All that having been said...a fairly vast experience with doing home-printed decals over the years leads me to advise that the problem may be your printer rather than the paper you're using. All inkjet printers...even different models from a single manufacturer...are not created equal. I have found that there are certain printer ink formulas that simply do not work well for decal printing, regardless of papers, fixatives and drying times involved. The bad news is that I've never found any way to determine ahead of time which will work and which won't; it's purely a matter of trial and error. [I've used HP printers almost exclusively over the years...each calling for a different ink type...and about 4/5 have been perfect. The rest simply wouldn't yield, despite comprehensive and reasonably scientific experiments with settings and various combinations of materials.]

[My current 'warhorse' is a Deskjet model F4280...still cranking along without issue after nearly ten years, and providing sterling results even using cheaper 'off-brand' ink cartridges]

Cheers...and good luck!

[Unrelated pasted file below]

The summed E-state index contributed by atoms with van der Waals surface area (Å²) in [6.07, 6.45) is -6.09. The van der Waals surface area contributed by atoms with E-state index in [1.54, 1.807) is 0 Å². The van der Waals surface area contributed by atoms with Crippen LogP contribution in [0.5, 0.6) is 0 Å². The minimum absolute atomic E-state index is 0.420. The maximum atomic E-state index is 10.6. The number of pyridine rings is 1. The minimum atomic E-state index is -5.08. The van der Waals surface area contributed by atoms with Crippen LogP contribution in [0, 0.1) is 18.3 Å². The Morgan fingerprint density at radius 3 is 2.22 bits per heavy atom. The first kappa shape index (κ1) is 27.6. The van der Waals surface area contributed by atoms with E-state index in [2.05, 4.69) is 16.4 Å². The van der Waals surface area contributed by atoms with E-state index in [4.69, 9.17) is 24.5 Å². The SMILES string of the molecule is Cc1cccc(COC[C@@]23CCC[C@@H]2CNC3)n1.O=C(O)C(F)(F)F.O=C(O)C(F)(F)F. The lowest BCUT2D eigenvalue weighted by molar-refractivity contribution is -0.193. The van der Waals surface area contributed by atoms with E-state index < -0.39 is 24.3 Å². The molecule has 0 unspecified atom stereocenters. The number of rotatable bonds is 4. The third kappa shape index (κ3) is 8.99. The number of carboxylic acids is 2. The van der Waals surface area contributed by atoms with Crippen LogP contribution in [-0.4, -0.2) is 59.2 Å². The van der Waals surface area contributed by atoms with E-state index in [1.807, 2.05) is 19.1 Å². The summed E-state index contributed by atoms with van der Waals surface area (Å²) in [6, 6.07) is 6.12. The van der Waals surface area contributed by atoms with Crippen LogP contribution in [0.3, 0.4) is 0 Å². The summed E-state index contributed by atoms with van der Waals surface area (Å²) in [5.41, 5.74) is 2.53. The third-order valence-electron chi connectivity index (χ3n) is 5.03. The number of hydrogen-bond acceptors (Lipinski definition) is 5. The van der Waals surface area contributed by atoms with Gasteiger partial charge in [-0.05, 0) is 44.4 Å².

Thanks for the reply. Yes it's hard to tell if it's the printer or not, but like I said I had an area that accidentally got smoothed a little and it printed perfectly on that part of the paper and obviously when printing on photo paper the image looks perfect so that's why I was wondering of there is a smooth decal paper out there.

 

Thanks for the info about the Kodiak Supplies decal paper, but I can't seem to find it in the UK. I can buy it from Amazon but it comes from the US at a silly price. I guess I'll just have to try some other brands.

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1 hour ago, thorfinn said:

About the same, or maybe a scratch better. White inkjet papers always seem alarmingly translucent when you first slide them off the backing paper...but once in place -- and as they set -- they usually 'opaque up' fairly well on low-chroma colors. Against red or yellow, it can be a bit more of a challenge. :rolleyes:

Yes it's just like a white T-shirt when it gets wet 😉

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@thorfinn, what do you use for drawing? 

 

I use Inkscape, which I also use to drive a Silhouette Portrait cutter.